Canadian Forest Service Publications
Composition of the spruce budworm (Choristoneura fumiferana) midgut microbiota as affected by rearing conditions. 2015. Landry, M.; Comeau, A.M.; Derome, N.; Cusson, M.; Levesque, R.C. PLOS ONE 10:e0144077.
Issued by: Laurentian Forestry Centre
Catalog ID: 36484
CFS Availability: PDF (request by e-mail)
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The eastern spruce budworm (Choristoneura fumiferana) is one of the most destructive forest insect pests in Canada. Little is known about its intestinal microbiota, which could play a role in digestion, immune protection, communication and/or development. The present study was designed to provide a first characterization of the effects of rearing conditions on the taxonomic diversity and structure of the C. fumiferana midgut microbiota, using a culture-independent approach. Three diets and insect sources were examined: larvae from a laboratory colony reared on a synthetic diet and field-collected larvae reared on balsam fir or black spruce foliage. Bacterial DNA from the larval midguts was extracted to amplify and sequence the V6-V8 region of the 16S rRNA gene, using the Roche 454 GS-FLX technology. Our results showed a dominance of Proteobacteria, mainly Pseudomonas spp., in the spruce budworm midgut, irrespective of treatment group. Taxonomic diversity of the midgut microbiota was greater for larvae reared on synthetic diet than for those collected and reared on host plants, a difference that is likely accounted for by several factors. A greater proportion of bacteria from the phylum Bacteroidetes in insects fed artificial diet constituted the main difference between this group and those reared on foliage; within the phylum Proteobacteria, the presence of the genus Bradyrhizobium was also unique to insects reared on artificial diet. Strikingly, a Bray-Curtis analysis showed important differences in microbial diversity among the treatment groups, pointing to the importance of diet and environment in defining the spruce budworm midgut microbiota.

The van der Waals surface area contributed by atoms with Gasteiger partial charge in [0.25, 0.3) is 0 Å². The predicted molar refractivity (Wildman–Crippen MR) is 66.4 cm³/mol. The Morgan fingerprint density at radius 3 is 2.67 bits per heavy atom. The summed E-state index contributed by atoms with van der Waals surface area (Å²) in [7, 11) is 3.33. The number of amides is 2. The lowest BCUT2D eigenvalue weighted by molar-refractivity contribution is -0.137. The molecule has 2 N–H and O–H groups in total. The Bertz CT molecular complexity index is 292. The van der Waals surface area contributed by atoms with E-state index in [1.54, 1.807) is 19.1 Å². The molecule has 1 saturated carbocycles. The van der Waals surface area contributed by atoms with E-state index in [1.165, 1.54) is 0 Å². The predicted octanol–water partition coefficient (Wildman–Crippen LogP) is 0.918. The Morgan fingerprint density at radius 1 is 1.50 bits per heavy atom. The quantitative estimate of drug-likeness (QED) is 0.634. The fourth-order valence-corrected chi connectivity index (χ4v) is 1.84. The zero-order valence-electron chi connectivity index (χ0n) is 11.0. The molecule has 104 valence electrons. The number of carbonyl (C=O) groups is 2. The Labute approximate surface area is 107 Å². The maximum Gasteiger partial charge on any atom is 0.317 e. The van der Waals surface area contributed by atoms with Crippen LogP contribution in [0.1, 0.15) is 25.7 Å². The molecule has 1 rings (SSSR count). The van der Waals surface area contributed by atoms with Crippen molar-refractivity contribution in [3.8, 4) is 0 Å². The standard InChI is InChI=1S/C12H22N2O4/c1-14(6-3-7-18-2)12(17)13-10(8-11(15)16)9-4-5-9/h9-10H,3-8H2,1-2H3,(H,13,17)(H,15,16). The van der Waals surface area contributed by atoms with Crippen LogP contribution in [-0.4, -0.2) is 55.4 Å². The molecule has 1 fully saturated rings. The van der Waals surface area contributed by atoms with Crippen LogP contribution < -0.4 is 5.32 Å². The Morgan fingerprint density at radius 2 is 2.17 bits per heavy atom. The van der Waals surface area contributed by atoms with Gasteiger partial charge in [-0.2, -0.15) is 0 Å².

Plain Language Summary
The bacteria present in the spruce budworm’s intestines could play a role in its digestion, immunity and development. In this study, researchers characterized the effects of various rearing factors, including diet, on the composition of the intestinal flora of spruce budworm larvae. Here are their key findings:
- Some bacteria are dominant, including those of the genus Pseudomonas; and
- There is a greater diversity of microorganisms when the budworm’s diet is synthetic rather than based on fir or black spruce. The spruce budworm is a significant pest in Canada. It is important to gain a better understanding of its biology in order to develop increasingly efficient control strategies.